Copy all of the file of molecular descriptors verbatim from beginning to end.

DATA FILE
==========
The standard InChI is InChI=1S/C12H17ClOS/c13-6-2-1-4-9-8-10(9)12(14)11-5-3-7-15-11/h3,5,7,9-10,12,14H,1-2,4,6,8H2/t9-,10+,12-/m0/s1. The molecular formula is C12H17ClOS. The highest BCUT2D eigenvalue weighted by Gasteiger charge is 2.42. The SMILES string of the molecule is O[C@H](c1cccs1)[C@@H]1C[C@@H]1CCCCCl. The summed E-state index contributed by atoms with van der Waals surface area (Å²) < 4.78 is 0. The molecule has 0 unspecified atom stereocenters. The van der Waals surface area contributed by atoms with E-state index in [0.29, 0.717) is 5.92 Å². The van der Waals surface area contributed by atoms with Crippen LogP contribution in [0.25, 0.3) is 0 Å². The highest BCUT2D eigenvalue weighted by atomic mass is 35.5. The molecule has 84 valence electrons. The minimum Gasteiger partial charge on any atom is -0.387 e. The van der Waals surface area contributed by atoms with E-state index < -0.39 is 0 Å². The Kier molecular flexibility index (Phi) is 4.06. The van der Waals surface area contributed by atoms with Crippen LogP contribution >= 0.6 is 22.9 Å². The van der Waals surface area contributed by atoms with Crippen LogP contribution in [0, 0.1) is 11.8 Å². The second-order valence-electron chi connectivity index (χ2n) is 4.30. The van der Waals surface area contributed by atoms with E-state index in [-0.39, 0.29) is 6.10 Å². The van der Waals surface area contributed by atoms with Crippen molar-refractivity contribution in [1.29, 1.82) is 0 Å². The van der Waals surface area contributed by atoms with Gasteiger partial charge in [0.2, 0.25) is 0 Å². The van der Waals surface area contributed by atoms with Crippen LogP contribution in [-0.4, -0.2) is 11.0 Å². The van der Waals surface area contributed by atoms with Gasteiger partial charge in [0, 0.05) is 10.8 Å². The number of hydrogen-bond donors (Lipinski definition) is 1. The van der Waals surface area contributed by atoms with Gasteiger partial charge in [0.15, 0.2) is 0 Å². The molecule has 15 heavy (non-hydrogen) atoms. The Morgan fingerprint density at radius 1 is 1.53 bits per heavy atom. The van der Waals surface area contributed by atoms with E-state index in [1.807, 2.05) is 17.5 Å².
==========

The standard InChI is InChI=1S/C12H17ClOS/c13-6-2-1-4-9-8-10(9)12(14)11-5-3-7-15-11/h3,5,7,9-10,12,14H,1-2,4,6,8H2/t9-,10+,12-/m0/s1. The molecular formula is C12H17ClOS. The highest BCUT2D eigenvalue weighted by Gasteiger charge is 2.42. The SMILES string of the molecule is O[C@H](c1cccs1)[C@@H]1C[C@@H]1CCCCCl. The summed E-state index contributed by atoms with van der Waals surface area (Å²) < 4.78 is 0. The molecule has 0 unspecified atom stereocenters. The van der Waals surface area contributed by atoms with E-state index in [0.29, 0.717) is 5.92 Å². The van der Waals surface area contributed by atoms with Crippen LogP contribution in [0.25, 0.3) is 0 Å². The highest BCUT2D eigenvalue weighted by atomic mass is 35.5. The molecule has 84 valence electrons. The minimum Gasteiger partial charge on any atom is -0.387 e. The van der Waals surface area contributed by atoms with E-state index < -0.39 is 0 Å². The Kier molecular flexibility index (Phi) is 4.06. The van der Waals surface area contributed by atoms with Crippen LogP contribution >= 0.6 is 22.9 Å². The van der Waals surface area contributed by atoms with Crippen LogP contribution in [0, 0.1) is 11.8 Å². The second-order valence-electron chi connectivity index (χ2n) is 4.30. The van der Waals surface area contributed by atoms with E-state index in [-0.39, 0.29) is 6.10 Å². The van der Waals surface area contributed by atoms with Crippen molar-refractivity contribution in [1.29, 1.82) is 0 Å². The van der Waals surface area contributed by atoms with Gasteiger partial charge in [0.2, 0.25) is 0 Å². The van der Waals surface area contributed by atoms with Crippen LogP contribution in [-0.4, -0.2) is 11.0 Å². The van der Waals surface area contributed by atoms with Gasteiger partial charge in [0, 0.05) is 10.8 Å². The number of hydrogen-bond donors (Lipinski definition) is 1. The van der Waals surface area contributed by atoms with Gasteiger partial charge in [0.15, 0.2) is 0 Å². The molecule has 15 heavy (non-hydrogen) atoms. The Morgan fingerprint density at radius 1 is 1.53 bits per heavy atom. The van der Waals surface area contributed by atoms with E-state index in [1.807, 2.05) is 17.5 Å².